As springtime approaches and the vegetation begins to bud, it is time to start building up the colony for the nectar flow that will be coming. The hive has survived the long winter and may be short on food stores, and the winter bees are coming to the end of their journey. It’s time to stimulate the queen and the rest of the colony to produce and care for the next generation.
Springtime feeding differs from the fall where the goal is to help build up the colony reserves for the coming winter.
For new colonies with no drawn comb and a package of bees, feeding is even more important. The package of bees has no stores to draw on in order to survive and thrive so the beekeeper must provide this food to the colony in the form of sugar syrup and pollen patties. Feeding also starts wax production in the worker bees from the package, that causes them to build the honey comb necessary for the queen to lay eggs and propagate the hive.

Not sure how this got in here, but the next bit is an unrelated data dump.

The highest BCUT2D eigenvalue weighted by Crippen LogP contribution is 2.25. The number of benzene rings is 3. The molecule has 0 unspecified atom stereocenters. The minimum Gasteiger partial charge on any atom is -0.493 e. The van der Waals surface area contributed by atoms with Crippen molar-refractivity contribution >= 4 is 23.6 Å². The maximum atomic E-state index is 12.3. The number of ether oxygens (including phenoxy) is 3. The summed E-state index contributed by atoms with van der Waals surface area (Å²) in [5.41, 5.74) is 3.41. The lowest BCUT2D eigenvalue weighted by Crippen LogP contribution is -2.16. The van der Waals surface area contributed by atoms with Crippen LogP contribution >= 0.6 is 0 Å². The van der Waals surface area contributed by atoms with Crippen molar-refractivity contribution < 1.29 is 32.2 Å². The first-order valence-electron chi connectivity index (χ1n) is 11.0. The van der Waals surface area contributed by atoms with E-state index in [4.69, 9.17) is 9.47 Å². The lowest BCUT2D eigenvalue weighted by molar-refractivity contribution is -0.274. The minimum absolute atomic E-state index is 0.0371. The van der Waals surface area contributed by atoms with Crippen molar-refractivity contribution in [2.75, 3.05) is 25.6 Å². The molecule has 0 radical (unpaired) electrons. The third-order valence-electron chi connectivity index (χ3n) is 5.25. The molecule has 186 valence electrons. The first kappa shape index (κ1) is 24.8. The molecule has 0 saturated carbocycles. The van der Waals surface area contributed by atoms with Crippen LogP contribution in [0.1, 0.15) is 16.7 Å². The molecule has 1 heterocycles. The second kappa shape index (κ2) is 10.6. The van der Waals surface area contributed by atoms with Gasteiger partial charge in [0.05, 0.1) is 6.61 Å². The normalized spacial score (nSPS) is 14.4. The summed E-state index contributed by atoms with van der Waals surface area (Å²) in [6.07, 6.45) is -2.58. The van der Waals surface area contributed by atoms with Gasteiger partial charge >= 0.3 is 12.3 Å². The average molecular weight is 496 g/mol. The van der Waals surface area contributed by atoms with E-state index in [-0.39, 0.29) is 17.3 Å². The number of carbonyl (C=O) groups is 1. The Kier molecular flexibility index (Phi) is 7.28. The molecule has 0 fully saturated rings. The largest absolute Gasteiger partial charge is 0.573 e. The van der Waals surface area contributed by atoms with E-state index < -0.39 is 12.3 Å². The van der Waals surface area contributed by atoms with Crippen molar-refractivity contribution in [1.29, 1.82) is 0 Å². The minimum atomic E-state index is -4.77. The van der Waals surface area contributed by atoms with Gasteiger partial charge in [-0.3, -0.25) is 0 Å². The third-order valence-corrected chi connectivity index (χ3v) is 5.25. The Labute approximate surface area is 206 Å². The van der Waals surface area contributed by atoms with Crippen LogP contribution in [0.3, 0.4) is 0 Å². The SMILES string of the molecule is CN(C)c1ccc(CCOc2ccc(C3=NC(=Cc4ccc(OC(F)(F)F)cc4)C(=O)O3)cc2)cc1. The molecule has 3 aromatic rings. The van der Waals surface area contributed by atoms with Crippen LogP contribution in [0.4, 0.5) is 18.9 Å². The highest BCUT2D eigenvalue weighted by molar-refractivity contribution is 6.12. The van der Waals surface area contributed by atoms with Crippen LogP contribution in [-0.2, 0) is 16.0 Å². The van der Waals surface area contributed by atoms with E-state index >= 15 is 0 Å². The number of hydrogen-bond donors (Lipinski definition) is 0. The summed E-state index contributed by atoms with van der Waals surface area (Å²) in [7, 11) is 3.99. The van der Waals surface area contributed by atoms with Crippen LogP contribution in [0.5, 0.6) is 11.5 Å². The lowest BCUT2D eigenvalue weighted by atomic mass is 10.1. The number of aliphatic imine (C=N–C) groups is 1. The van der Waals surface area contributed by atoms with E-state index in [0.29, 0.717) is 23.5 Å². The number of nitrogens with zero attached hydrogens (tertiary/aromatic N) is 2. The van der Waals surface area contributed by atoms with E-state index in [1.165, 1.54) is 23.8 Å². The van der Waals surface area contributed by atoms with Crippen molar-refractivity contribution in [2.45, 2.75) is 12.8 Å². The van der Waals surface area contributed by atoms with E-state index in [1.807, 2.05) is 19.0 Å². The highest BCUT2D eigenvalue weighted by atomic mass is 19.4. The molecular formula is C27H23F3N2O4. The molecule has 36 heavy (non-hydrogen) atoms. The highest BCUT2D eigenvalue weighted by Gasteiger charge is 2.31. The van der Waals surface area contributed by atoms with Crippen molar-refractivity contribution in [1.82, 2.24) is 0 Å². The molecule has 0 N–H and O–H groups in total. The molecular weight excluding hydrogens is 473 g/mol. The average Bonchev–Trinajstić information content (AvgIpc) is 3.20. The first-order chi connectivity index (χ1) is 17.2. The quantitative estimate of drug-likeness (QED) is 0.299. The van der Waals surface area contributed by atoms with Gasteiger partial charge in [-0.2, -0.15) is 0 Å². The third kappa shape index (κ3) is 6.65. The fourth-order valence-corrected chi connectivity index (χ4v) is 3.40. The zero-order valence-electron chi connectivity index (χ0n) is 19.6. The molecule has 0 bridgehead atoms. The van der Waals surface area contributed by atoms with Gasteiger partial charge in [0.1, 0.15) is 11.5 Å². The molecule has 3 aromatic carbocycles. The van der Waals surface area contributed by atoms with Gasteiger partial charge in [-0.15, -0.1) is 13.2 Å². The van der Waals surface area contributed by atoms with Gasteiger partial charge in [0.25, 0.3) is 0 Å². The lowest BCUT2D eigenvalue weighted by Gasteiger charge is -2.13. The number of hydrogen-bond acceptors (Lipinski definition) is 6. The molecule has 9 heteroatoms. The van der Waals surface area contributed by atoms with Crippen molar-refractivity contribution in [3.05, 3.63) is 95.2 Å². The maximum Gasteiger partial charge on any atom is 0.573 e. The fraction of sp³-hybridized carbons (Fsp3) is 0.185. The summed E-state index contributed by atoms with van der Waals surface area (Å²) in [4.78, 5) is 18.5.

The goal of springtime feeding is to simulate a nectar flow. This is accomplished by using a “lighter” sugar syrup than the fall version. A 1:1 ratio of sugar to water meets this purpose.
The sugar should be dissolved in hot water (not boiling, just hot) to prevent the syrup from caramelizing or burning that could affect the bees.
According to “The Beekeeper’s Handbook” (available at our bookstore), it is important to use granulated cane or beet sugars only. Brown or raw sugar or other sugar like products (molasses, sorghum etc.) can cause dysentery in the bees and should be avoided. They also mention that adding a teaspoon of Apple Cider Vinegar to a gallon of syrup may retard molding.